12

I'm using the sqlite-net async API to code a Windows Phone app. While writing a unit test to make sure that my adapter to the sqlite-net API created the file properly, I noticed that the adapter continues holding onto the file handle even after it has gone out of scope.

The async connection class (SQLiteAsyncConnection) does not support IDisposable so I cannot manually dispose it. Looking at the source, it seems like the async API creates a connection, uses it and disposes it every time. However, when my test cleanup code attempts to delete the created test database, some other resource is still holding onto it.

  • If that was the case perhaps you just need to call GC.Collect() before trying to delete. However, I'm not seeing this behavior myself. :-( – Gordon Feb 7 '15 at 0:31
  • More than ten years ago they already knew NOT to call GC.Collect() manually blogs.msdn.com/b/ricom/archive/2003/12/02/… :) – Mikko Viitala Aug 5 '15 at 17:11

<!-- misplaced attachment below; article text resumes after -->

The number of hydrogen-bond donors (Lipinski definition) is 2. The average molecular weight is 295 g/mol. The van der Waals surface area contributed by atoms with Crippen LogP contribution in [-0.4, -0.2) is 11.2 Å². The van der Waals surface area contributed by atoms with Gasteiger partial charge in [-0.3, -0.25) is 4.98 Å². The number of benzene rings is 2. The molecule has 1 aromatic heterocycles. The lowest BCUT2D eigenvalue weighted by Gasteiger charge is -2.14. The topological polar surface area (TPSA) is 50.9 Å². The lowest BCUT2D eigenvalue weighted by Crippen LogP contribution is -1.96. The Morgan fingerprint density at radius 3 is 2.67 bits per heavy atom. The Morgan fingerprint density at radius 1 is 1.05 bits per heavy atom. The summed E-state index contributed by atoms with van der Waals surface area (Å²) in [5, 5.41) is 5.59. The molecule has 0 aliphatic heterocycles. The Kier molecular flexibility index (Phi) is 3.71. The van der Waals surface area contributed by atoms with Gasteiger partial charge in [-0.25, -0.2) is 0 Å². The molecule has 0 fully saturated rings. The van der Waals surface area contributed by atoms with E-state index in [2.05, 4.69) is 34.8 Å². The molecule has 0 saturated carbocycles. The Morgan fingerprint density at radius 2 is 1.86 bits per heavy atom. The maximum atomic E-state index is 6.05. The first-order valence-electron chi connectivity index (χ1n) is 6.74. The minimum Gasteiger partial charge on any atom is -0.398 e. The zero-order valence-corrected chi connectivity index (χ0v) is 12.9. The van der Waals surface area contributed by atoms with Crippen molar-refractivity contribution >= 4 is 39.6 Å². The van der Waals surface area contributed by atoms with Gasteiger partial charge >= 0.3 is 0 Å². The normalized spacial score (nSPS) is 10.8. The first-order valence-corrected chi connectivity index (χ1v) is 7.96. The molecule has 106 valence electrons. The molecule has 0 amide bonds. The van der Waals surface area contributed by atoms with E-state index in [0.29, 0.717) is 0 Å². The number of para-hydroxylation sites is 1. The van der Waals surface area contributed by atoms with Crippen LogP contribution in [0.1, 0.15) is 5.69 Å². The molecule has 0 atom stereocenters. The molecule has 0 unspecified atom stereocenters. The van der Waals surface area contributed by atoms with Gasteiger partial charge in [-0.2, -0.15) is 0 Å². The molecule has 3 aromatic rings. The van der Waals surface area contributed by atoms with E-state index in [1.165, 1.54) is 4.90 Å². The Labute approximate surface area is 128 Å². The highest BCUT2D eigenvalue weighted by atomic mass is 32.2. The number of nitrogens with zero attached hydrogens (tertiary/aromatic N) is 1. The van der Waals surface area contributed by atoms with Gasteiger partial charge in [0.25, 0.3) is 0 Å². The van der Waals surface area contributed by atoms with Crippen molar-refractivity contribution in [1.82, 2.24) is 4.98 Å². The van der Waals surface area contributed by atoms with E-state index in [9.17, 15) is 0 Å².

4

I had the exact same problem in case where database was supposed to be sent via email for debugging/analyzing purposes. There was no way of doing that because connection is held.

You can go around this by modifying the sqlite-net implementation a bit.

On top of SQLiteAsync.cs add following partial class declaration.

namespace SQLite
{
    public partial class SQLiteAsyncConnection
    {
        public void ResetConnections()
        {
            SQLiteConnectionPool.Shared.Reset();
        }
    }
}

and then change access modifier of above Reset method as public.

In your application code just call <YourSQLiteAsyncConnection>.ResetConnections(); before deleting the DB file.


Then again, when testing you could create your database in memory so you don't have to delete it at all. You can achieve this by setting DatabasePath as ":memory:".

1

On November 23rd 2015 they added a static method that does what Mikko Viitala suggested, So I just put the following in my dispose method.

SQLiteAsyncConnection.ResetPool();

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